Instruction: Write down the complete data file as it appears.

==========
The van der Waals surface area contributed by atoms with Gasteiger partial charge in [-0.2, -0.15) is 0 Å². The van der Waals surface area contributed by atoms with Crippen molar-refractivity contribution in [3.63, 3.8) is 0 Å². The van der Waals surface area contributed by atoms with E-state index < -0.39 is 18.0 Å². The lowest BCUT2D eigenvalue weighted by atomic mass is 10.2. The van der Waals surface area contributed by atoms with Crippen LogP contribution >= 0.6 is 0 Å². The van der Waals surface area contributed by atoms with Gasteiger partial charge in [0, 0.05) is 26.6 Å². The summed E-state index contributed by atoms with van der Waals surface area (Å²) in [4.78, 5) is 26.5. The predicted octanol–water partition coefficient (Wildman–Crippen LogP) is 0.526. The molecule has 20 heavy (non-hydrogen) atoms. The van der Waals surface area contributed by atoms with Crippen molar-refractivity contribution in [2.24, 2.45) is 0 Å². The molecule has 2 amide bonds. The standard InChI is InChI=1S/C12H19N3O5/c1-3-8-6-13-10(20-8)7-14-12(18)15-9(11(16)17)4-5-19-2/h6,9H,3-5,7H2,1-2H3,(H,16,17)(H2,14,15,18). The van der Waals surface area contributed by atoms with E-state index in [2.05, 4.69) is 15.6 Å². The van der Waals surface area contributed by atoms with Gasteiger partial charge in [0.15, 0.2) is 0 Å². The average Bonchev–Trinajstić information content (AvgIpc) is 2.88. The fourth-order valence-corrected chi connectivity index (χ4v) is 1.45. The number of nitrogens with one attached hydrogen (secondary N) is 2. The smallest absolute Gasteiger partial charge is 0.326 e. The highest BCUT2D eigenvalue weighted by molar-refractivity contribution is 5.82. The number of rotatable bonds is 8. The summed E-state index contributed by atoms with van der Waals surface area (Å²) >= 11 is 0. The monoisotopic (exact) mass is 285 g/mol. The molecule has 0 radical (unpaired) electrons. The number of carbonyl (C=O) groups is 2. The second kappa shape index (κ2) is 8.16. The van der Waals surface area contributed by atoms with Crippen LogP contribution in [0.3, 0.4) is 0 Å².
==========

The van der Waals surface area contributed by atoms with Gasteiger partial charge in [-0.2, -0.15) is 0 Å². The van der Waals surface area contributed by atoms with Crippen molar-refractivity contribution in [3.63, 3.8) is 0 Å². The van der Waals surface area contributed by atoms with E-state index < -0.39 is 18.0 Å². The lowest BCUT2D eigenvalue weighted by atomic mass is 10.2. The van der Waals surface area contributed by atoms with Crippen LogP contribution >= 0.6 is 0 Å². The van der Waals surface area contributed by atoms with Gasteiger partial charge in [0, 0.05) is 26.6 Å². The summed E-state index contributed by atoms with van der Waals surface area (Å²) in [4.78, 5) is 26.5. The predicted octanol–water partition coefficient (Wildman–Crippen LogP) is 0.526. The molecule has 20 heavy (non-hydrogen) atoms. The van der Waals surface area contributed by atoms with Crippen molar-refractivity contribution in [2.24, 2.45) is 0 Å². The molecule has 2 amide bonds. The standard InChI is InChI=1S/C12H19N3O5/c1-3-8-6-13-10(20-8)7-14-12(18)15-9(11(16)17)4-5-19-2/h6,9H,3-5,7H2,1-2H3,(H,16,17)(H2,14,15,18). The van der Waals surface area contributed by atoms with E-state index in [2.05, 4.69) is 15.6 Å². The van der Waals surface area contributed by atoms with Gasteiger partial charge in [0.15, 0.2) is 0 Å². The average Bonchev–Trinajstić information content (AvgIpc) is 2.88. The fourth-order valence-corrected chi connectivity index (χ4v) is 1.45. The number of nitrogens with one attached hydrogen (secondary N) is 2. The smallest absolute Gasteiger partial charge is 0.326 e. The highest BCUT2D eigenvalue weighted by molar-refractivity contribution is 5.82. The number of rotatable bonds is 8. The summed E-state index contributed by atoms with van der Waals surface area (Å²) >= 11 is 0. The monoisotopic (exact) mass is 285 g/mol. The molecule has 0 radical (unpaired) electrons. The number of carbonyl (C=O) groups is 2. The second kappa shape index (κ2) is 8.16. The van der Waals surface area contributed by atoms with Crippen LogP contribution in [0.3, 0.4) is 0 Å².